The Power of Native American Narratives
From memoirs to novels to popular mainstream media—the latter increasingly produced, directed and starring members of different tribes—Indigenous people are realizing powerful opportunities to tell stories that authentically reflect their lives and cultures.
This kind of nuanced storytelling hasn't always been the case. For decades in the 19th and 20th centuries, most of the portrayals of Indigenous people were simplistic, often in Westerns, with Indigenous people playing the villains to the heroic white settlers or cowboys. The racist depiction wasn’t just entertainment, it created long-lasting effects on the general public's view of Indigenous people, says Professor Michelle Burnham, who specializes in early American and Native American literature.
“What the Western does is create a binary opposition,” says Burnham, “between white settlers, or cowboys, and Indigenous peoples, or Indians. You can find accounts of young Indigenous peoples who were captured and taken to boarding schools in the later part of the 19th and earlier 20th century, where they were shown Westerns (movies) and remember themselves rooting for the cowboys. Because that’s the way those narratives are structured, and emotionally built.”
But those narratives are slowly changing. Courses like Burnham’s that teach literature by Indigenous authors from the past 50 years represent a more dynamic depiction of a variety of Indigenous lives. So too do more contemporary films and television shows.
In honor of Native American Heritage Month, we sat down with Burnham to discuss the often problematic portrayals of Indigenous people in pop culture and why teaching the history of Native American literature—especially today—is so important.
What attracts students to your course on Indigenous literature?
The way that many students encounter Indigenous peoples and Indigenous history and culture is often through media that mythologizes and romanticizes it, and in other cases does the opposite of that.
I’ve found there’s a real hunger in students to be exposed to this literature and to learn more about it. It’s new for them. I’ve been here for 26 years, and I think in most cases they’re not exposed to much of it in their schooling before they arrive in college. I also think that many students recognize that generations upon generations of settlers on this continent have utterly transformed it. There is something at the nexus of curiosity, responsibility, and care that draws them to want to know about pre-colonial or anti-colonial perspectives.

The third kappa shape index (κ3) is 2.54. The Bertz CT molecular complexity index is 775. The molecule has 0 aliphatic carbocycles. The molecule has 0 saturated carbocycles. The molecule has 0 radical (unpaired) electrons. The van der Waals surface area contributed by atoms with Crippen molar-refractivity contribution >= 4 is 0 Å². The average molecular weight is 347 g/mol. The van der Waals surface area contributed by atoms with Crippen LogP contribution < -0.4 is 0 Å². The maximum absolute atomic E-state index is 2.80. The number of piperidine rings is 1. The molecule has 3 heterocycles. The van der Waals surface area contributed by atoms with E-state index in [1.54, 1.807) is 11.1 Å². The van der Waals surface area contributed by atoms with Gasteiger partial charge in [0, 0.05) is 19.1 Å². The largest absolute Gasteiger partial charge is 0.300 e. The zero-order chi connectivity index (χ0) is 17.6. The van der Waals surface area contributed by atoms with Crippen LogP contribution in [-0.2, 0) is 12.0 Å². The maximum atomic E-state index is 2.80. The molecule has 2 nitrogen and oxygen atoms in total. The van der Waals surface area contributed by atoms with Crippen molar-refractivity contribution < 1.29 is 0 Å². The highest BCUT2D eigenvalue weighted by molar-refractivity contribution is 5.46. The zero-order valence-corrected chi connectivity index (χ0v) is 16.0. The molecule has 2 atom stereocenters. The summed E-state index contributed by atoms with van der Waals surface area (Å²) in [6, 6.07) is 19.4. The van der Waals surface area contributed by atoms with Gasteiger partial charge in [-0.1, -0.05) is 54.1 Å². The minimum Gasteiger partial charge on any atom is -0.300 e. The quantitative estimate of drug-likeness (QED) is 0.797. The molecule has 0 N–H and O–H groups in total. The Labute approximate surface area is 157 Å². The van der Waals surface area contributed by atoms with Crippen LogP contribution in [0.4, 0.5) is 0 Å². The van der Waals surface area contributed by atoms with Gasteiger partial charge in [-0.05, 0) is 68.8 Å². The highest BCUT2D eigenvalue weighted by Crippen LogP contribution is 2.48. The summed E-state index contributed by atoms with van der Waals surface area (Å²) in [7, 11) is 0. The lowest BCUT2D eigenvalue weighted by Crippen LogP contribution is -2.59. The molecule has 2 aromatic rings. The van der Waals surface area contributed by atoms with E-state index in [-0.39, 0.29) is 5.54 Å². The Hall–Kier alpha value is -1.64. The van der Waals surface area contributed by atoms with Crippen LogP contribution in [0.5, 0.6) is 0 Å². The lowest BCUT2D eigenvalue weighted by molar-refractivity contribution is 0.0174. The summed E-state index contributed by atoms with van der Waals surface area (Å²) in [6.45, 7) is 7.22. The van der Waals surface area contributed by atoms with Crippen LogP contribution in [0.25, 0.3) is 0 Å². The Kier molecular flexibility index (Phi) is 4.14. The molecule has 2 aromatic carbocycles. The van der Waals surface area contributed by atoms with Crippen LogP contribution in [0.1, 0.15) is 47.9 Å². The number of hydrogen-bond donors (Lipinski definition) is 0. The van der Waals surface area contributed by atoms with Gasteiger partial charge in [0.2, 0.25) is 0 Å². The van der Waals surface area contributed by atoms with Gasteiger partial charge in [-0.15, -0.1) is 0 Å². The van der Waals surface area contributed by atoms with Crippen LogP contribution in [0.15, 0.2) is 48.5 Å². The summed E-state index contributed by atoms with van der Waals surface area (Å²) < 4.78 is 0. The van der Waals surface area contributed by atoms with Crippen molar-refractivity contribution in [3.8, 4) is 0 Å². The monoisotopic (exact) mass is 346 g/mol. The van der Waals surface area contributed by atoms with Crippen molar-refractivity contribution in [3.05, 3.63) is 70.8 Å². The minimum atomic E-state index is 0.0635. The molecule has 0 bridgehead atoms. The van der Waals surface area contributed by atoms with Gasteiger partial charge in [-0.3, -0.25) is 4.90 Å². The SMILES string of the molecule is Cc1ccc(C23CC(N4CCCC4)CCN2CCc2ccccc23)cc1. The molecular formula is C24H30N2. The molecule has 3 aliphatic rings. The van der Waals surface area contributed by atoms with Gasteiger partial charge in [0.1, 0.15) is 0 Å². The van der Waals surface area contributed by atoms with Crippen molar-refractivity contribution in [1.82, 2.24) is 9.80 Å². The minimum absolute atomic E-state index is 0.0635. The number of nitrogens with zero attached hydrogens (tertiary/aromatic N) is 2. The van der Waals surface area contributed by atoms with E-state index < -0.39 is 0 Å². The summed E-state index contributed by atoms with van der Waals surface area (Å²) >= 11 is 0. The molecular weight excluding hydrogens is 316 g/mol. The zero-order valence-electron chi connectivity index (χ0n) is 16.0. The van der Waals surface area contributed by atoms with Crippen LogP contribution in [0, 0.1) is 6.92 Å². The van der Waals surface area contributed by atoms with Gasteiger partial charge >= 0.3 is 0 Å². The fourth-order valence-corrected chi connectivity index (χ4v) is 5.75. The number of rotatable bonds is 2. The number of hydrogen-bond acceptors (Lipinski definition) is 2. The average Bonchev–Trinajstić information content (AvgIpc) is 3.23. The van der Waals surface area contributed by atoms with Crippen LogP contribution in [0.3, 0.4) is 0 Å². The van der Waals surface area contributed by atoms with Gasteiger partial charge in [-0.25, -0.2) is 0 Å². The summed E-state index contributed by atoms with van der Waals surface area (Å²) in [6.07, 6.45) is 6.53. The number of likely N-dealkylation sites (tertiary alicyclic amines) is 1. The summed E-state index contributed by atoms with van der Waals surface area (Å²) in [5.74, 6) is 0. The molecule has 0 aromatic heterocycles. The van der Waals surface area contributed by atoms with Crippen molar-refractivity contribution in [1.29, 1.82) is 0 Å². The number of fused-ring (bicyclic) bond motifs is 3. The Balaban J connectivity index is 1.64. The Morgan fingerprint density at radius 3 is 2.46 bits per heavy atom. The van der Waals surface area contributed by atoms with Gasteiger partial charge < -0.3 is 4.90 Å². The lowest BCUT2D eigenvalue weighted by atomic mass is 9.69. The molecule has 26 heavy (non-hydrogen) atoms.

In what ways do you think students benefit from your class?
The exposure to Indigenous literature, most of it contemporary, counteracts the false assumption that Indigenous peoples belong to the past, that they are not still existing, thriving, living and creating everywhere, all around us.
The Western genre, from popular novels by Zane Grey to films like “Stagecoach” and television shows like “Wagon Train” tell the stories of cowboys, settlers, and outlaws exploring the western frontier and taming the Wild West—which also meant erasing Native Americans, their cultures, and seizing their land. Those narratives got their start back in colonial times with the genre called “captivity narratives.” What are those narratives and why are they important?
Captivity narratives were accounts that were written most frequently, but not exclusively, by women who were English settlers, and who were taken captive in the context of warfare or conflict between Indigenous peoples and English settlers. Several things could result: these captives might escape, or get ransomed, or they might not survive. In some cases they actually stayed and integrated into the tribes and families that captured them, especially if they were younger. These narratives were initially encouraged by ministers or politicians to be printed and circulated as anti-Indian propaganda in the context of colonial settler warfare. These captivity narratives begin on the East Coast in the 17th century and later emerge from the Midwest and the West.
Sometimes these narratives succeeded as propaganda and later became the archetype for popular Westerns. But they were often much more complicated than that, and wittingly or not depict the humanity of the Indigenous people in them, so it’s hard to know whether it was the intended propaganda or its inadvertent backfiring that drew readers to them. Often the narratives are filled with surprising cross-cultural understanding. For example, sometimes captives will learn the indigenous language enough to include words in the narrative that are, for example, in Narragansett, rather than in English.